For children, A good Booger Joke Allows The drugs Go Down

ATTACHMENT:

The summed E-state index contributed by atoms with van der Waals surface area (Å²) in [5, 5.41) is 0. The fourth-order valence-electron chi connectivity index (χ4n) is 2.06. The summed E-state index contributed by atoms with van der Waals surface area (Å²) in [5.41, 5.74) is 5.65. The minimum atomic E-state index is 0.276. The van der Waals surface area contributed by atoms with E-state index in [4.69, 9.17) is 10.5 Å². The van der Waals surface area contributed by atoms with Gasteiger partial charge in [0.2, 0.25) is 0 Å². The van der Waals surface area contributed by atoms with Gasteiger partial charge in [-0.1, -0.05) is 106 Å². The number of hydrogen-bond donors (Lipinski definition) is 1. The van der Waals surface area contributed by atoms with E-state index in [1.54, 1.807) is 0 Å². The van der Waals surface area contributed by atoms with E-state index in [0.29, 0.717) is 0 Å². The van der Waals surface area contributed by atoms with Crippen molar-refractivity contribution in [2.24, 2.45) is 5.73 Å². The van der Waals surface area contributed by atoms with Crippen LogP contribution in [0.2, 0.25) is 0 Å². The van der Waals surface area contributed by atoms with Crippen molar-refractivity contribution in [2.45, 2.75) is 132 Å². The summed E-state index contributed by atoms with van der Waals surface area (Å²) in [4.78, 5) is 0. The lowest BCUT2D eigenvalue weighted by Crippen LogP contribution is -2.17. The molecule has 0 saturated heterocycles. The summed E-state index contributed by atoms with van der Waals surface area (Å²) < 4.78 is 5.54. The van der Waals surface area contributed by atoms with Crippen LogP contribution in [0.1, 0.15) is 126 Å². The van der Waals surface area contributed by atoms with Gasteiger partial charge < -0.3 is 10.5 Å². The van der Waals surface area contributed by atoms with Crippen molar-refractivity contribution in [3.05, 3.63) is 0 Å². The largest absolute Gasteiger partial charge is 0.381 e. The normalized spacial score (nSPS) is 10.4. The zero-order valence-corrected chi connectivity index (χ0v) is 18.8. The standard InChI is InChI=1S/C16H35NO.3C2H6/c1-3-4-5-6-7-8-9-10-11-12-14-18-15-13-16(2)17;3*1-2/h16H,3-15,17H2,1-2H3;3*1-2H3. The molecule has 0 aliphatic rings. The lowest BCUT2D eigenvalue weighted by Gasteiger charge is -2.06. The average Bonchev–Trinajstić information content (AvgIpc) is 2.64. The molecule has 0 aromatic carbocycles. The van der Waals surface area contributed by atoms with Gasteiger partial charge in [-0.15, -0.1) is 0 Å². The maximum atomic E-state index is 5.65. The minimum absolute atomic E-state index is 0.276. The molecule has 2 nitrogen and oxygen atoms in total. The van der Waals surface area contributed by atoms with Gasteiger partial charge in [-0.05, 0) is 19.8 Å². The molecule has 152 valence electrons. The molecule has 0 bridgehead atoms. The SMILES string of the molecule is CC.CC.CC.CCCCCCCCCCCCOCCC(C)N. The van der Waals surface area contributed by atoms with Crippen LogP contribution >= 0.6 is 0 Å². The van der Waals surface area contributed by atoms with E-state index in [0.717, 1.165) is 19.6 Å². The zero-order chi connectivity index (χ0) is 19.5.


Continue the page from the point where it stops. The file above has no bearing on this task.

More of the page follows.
Enlarge this imageWhere are we? While in the sinuses, with some dancing environmentally friendly mucus.Rodale Kidshide captiontoggle captionRodale KidsWhere are we? Within the sinuses, with a few dancing environmentally friendly mucus.Rodale KidsDr. Howard Bennett makes elaborate Lego sculptures, juggles squishy balls in the course of workplace visits and transforms test gloves into drinking water balloons, but it really is his booger and fart jokes that crack up even his grumpiest pediatric people. “Kids of any age are interested in their bodies,” the pediatrician writes in his most current reserve, The fantastic Physique: What Helps make You Tick & How You Get Sick, “especially if what they’re learning about is gro s! That’s why kids laugh hysterically if someone tells a booger joke or lets out a big, juicy fart in cla s.” Bennett, who practices in Washington, D.C., has been writing about children’s health for years, in books and in a column for The Washington Post. (Disclosure: I have known him for 19 years as my children’s pediatrician.) The amazing System includes fun facts about lice, pimples, warts and other nasty stuff, but he also explains to little ones how muscles work, how you digest food, what’s going on inside your brain and heart, how to treat common ailments and how to avoid getting sick within the first place. This interview has been edited for length and clarity.How did you discover that telling gro s jokes could help small children feel more comfortable? The superb Overall body What Will make You Tick & How You Get Sick by Howard Bennett Hardcover, 247 pages |purchaseclose overlayBuy Featured BookTitleThe Great BodySubtitleWhat Would make You Tick & How You Get SickAuthorHoward BennettYour purchase will help support NPR programming. How?Amazon Independent Booksellers Adults are typically scared about what’s wrong with them. Small children Jacob DeGrom Jersey are scared about what you’re gonna do to them, but in both cases, patients need to know that you’re interested in why they’re there, interested in them as people, that you care about them. There’s lots of different ways to do that. You don’t have to talk about pee and poop. You can talk about the weather, politics, and you can be kind and very serious and still get it acro s. It just so happens that part of me never grew up, so pee and poop and that kind of stuff, my patients’ parents see that their children like this, and so they let me go with it because they realize it can make the kids feel more comfortable. In the adult world, research has shown that if you come into my office environment, and I spend just a minute talking to you about something unrelated to why you’re there, you’ll be more satisfied with the visit, and you’ll be more likely to do what I’m suggesting you do, so it improves patient compliance. It truly is not just touchy-feely stuff. It actually has an impact on health care. Do your strategies work even with very sick children? One time when I was in the ER, this child was very scared, and somebody called me over to see if I could do something ‘cause I gue s I had a little bit of a reputation for being childlike, if not childish. He was in his bed wearing Ernie pajamas and Ernie slippers, and I pulled out my Ernie puppet. I swear I could have put a tube during the child’s throat, and he would have said ‘Thank you.’ He was mesmerized. By taking out Ernie, I Darryl Strawberry Jersey showed him that I liked kids, and I liked toys, and if I liked toys, maybe I’m not a jerk. Do your jokes ever backfire? Enlarge this imageThe Fantastic Human body shows little ones how their bodies work, including what’s going on within the nose and mouth.Rodale Kidshide captiontoggle captionRodale KidsThe Great Human body shows little ones how their bodies work, including what’s going on during the nose and mouth.Rodale KidsAt one visit, I was ranting about potty humor, and the mom said, “Dr. Bennett, we don’t use potty humor in our house.” For the next 20 years, I never used potty jokes with them. Another mom wrote me a letter explaining that my humor is inappropriate and offered to take me out to lunch to teach me how to interact with small children. I declined. I went into the room once with this girl who got hit on the head with a lacro se ball, and the first thing she said is, “My head really hurts; I don’t want any jokes,” so I didn’t do any. You get a feel for it, but still, anybody can me s up. If people know that your intentions are very good, I think it can be OK. When did you start writing books, and how did you decide to write The fantastic Human body? The first ebook I did was The Best of Medical Humor in 1991. Then I did Waking Up Dry: A Guide to Help Young children Overcome Bedwetting in 2005, and I saw there was a perfect way to put together my writing for children and my working with children. You know that standard line about write what you know? It finally sort of came together. The amazing System grew out of my KidsPost columns. There are a lot of gro s books out there, but this was the first time anybody put the physique, physiology, medical facts and gro s stuff all together. What’s your favorite gro s fact inside the new guide? One of my favorites is a sidebar from the skeleton chapter. When lobsters molt, and they’re just these things crawling around with no shell, people inside the lobster industry refer to them as turds, so this is perfect. I’ve got a medical fact, and I’ve got a gro s fact all wrapped into one. Enlarge this imageA side view of the eye shows how he iris works and a sad little tear.Rodale Kidshide captiontoggle captionRodale KidsA side view of the eye shows how he iris works and a sad little tear.Rodale KidsLauren Kafka is a freelance writer, editor and English tutor and founder of Kafka Consulting in Bethesda, Md. She’s on Twitter: @LaurenKafka